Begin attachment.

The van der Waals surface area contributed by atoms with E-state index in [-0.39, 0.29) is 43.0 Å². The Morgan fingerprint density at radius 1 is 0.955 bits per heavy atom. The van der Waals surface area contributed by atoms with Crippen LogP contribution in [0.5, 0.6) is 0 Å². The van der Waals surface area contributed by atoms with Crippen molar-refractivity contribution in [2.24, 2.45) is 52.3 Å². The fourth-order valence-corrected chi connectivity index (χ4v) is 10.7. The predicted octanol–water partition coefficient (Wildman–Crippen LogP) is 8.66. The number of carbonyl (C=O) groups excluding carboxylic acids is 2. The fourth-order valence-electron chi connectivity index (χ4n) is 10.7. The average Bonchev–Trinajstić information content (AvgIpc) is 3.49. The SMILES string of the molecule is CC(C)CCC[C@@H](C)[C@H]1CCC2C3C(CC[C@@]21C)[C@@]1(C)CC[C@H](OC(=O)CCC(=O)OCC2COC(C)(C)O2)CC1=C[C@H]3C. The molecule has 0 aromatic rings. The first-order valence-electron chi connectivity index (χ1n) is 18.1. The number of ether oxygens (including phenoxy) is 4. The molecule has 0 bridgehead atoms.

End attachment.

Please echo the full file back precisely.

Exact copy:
The van der Waals surface area contributed by atoms with E-state index in [-0.39, 0.29) is 43.0 Å². The Morgan fingerprint density at radius 1 is 0.955 bits per heavy atom. The van der Waals surface area contributed by atoms with Crippen LogP contribution in [0.5, 0.6) is 0 Å². The van der Waals surface area contributed by atoms with Crippen molar-refractivity contribution in [2.24, 2.45) is 52.3 Å². The fourth-order valence-corrected chi connectivity index (χ4v) is 10.7. The predicted octanol–water partition coefficient (Wildman–Crippen LogP) is 8.66. The number of carbonyl (C=O) groups excluding carboxylic acids is 2. The fourth-order valence-electron chi connectivity index (χ4n) is 10.7. The average Bonchev–Trinajstić information content (AvgIpc) is 3.49. The SMILES string of the molecule is CC(C)CCC[C@@H](C)[C@H]1CCC2C3C(CC[C@@]21C)[C@@]1(C)CC[C@H](OC(=O)CCC(=O)OCC2COC(C)(C)O2)CC1=C[C@H]3C. The molecule has 0 aromatic rings. The first-order valence-electron chi connectivity index (χ1n) is 18.1. The number of ether oxygens (including phenoxy) is 4. The molecule has 0 bridgehead atoms.